The Great Wall (1987)

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In c. 220 B.C., under Qin Shi Huang, sections of earlier fortifications were joined together to form a united defence system against invasions from the north. 

Construction continued up to the Ming dynasty (13681644), when the Great Wall became the world's largest military structure. Its historic and strategic importance is matched only by its architectural significance. 

  • United Nations (New York) 1983. The Great Wall. 

The Great Wall - in Chinese Wanli Changcheng - is the only earthly construction that can be seen from the moon. It starts north of Beijing, and continues westward for around 6.700 km from the Yellow Sea through four provinces, two autonomous regions, into the Gobi Desert.  

It was built around 220 B.C. by Emperor Qin Shi Huangdi, the first Chinese emperor and the father of the empire. It is the same emperor's terracotta army (on this web site) that can be found in Xi'an.  

  • China 1996. The Great Wall of China, at the Jinshan Ridge. The stamps were printed se-tenant in a composite design. 

China 1996. The Great Wall at the Jinshan Ridge. Stamp #1 of two. China 1996. The Great Wall at the Jinshan Ridge. Stamp #2 of two.

The wall was built as fortification from the wild Mongol hordes in the north, and served at the same time as a very physical border line to the outside world. It ends in the neighborhood of Dunhuang, also a World Cultural Heritage Property (on this website) in the far north of China, where the Silk Road began, and from where the Buddhist faith was brought to China by Indian silk traders. A large number of stamps depicting the Great wall has been issued, some more interesting to look at than others. Below is a nice set of four and a souvenir sheet, depicting The Great Wall in the four seasons.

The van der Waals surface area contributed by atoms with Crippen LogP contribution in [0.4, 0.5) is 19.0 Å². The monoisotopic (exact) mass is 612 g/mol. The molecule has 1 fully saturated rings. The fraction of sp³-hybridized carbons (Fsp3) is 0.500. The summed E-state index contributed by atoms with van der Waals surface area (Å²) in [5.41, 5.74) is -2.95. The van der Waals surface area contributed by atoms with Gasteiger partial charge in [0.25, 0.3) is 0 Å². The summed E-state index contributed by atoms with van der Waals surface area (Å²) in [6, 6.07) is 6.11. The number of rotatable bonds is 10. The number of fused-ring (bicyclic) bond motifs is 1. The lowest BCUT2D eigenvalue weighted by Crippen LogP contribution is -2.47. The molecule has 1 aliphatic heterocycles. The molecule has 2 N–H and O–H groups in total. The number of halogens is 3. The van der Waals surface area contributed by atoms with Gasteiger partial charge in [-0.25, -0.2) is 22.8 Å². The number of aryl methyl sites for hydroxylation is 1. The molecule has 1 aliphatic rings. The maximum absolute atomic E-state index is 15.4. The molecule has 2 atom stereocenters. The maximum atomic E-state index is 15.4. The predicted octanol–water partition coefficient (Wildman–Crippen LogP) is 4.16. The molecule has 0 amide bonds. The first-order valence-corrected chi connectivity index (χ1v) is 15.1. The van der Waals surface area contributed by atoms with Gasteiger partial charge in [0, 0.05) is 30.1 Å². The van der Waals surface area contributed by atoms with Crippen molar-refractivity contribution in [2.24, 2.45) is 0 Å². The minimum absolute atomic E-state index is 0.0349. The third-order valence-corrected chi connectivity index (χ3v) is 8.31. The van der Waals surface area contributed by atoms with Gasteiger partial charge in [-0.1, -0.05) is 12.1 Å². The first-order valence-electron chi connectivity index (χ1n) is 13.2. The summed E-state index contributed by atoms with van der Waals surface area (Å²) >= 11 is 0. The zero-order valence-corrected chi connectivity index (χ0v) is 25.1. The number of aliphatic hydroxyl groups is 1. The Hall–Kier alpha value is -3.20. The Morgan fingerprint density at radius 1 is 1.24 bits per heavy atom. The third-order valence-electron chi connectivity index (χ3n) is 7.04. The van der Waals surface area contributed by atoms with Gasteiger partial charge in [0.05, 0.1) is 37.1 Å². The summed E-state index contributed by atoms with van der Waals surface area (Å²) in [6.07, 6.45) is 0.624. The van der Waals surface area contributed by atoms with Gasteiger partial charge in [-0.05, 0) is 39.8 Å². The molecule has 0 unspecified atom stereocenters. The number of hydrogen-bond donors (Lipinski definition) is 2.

China 1979. The Great Wall in Summer. China 1979. Souvenir Sheet. View of the Great Wall. China 1979. The Great Wall in Spring.
China 1979. The Great Wall in Autumn. China 1979. The Great Wall in Winter.

In 1966 Mao launched the political campaign known as the Cultural Revolution, during which he appealed to the Chinese people to destroy anything associated with traditional culture. Unappreciated for its historic value, the magnificent wall surrounding Beijing was torn down for quarrying during this period. Other wall ruins were also destroyed. 

St. Vincent of the Grenadines 1997. 50th Anniversary of UNESCO. The Great Wall of China.

With the end of the Cultural Revolution and the death of Mao in 1976, the political climate changed in China, evidenced in part by a rise in nationalism. In the years that followed, the myth of the Great Wall was officially propagated throughout the country. In the 1980s the Ming walls began to undergo extensive renovation at their most visited locations. In the 1990s, however, historians in both China and the West began to reestablish the actual history of Chinese wall building and to explore the development of the folklore surrounding the Ming walls. 

Sources and links: 

Other World Heritage Sites in China (on this site). Inactive links are not described on stamps. Please refer to the UNESCO-listing, section China for further information about the individual properties.  

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Revised 20 jun 2007  
Copyright 1999 Heindorffhus
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